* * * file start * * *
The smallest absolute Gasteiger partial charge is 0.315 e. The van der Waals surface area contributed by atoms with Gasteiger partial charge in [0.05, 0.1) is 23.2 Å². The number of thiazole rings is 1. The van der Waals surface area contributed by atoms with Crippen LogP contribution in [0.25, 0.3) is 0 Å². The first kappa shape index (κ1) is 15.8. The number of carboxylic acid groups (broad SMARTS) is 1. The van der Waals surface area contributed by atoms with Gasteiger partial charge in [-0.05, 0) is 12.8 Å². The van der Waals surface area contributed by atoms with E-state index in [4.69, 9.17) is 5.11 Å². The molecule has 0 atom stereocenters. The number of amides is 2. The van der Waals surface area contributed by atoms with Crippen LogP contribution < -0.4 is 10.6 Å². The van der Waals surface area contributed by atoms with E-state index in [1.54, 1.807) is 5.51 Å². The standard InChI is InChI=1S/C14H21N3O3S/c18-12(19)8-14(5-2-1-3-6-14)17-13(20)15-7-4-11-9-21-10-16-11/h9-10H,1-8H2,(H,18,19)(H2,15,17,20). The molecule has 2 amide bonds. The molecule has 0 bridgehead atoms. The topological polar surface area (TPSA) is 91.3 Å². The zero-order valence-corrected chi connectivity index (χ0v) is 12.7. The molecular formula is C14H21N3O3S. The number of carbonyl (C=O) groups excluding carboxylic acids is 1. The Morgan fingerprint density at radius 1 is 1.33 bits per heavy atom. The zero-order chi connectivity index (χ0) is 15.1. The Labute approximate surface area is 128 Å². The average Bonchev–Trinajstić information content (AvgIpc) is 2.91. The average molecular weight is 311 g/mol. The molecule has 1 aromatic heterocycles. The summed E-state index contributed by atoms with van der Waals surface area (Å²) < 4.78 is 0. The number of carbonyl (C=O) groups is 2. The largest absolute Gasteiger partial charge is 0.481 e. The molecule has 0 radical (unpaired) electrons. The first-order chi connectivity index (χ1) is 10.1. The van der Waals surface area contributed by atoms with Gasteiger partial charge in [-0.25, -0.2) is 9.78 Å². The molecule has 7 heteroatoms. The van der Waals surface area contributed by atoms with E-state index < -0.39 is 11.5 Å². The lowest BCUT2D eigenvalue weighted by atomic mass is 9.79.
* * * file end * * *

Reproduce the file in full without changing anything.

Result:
The smallest absolute Gasteiger partial charge is 0.315 e. The van der Waals surface area contributed by atoms with Gasteiger partial charge in [0.05, 0.1) is 23.2 Å². The number of thiazole rings is 1. The van der Waals surface area contributed by atoms with Crippen LogP contribution in [0.25, 0.3) is 0 Å². The first kappa shape index (κ1) is 15.8. The number of carboxylic acid groups (broad SMARTS) is 1. The van der Waals surface area contributed by atoms with Gasteiger partial charge in [-0.05, 0) is 12.8 Å². The van der Waals surface area contributed by atoms with E-state index in [4.69, 9.17) is 5.11 Å². The molecule has 0 atom stereocenters. The number of amides is 2. The van der Waals surface area contributed by atoms with Crippen LogP contribution < -0.4 is 10.6 Å². The van der Waals surface area contributed by atoms with E-state index in [1.54, 1.807) is 5.51 Å². The standard InChI is InChI=1S/C14H21N3O3S/c18-12(19)8-14(5-2-1-3-6-14)17-13(20)15-7-4-11-9-21-10-16-11/h9-10H,1-8H2,(H,18,19)(H2,15,17,20). The molecule has 2 amide bonds. The molecule has 0 bridgehead atoms. The topological polar surface area (TPSA) is 91.3 Å². The zero-order valence-corrected chi connectivity index (χ0v) is 12.7. The molecular formula is C14H21N3O3S. The number of carbonyl (C=O) groups excluding carboxylic acids is 1. The Morgan fingerprint density at radius 1 is 1.33 bits per heavy atom. The zero-order chi connectivity index (χ0) is 15.1. The Labute approximate surface area is 128 Å². The average Bonchev–Trinajstić information content (AvgIpc) is 2.91. The average molecular weight is 311 g/mol. The molecule has 1 aromatic heterocycles. The summed E-state index contributed by atoms with van der Waals surface area (Å²) < 4.78 is 0. The number of carbonyl (C=O) groups is 2. The largest absolute Gasteiger partial charge is 0.481 e. The molecule has 0 radical (unpaired) electrons. The first-order chi connectivity index (χ1) is 10.1. The van der Waals surface area contributed by atoms with Gasteiger partial charge in [-0.25, -0.2) is 9.78 Å². The molecule has 7 heteroatoms. The van der Waals surface area contributed by atoms with E-state index < -0.39 is 11.5 Å². The lowest BCUT2D eigenvalue weighted by atomic mass is 9.79.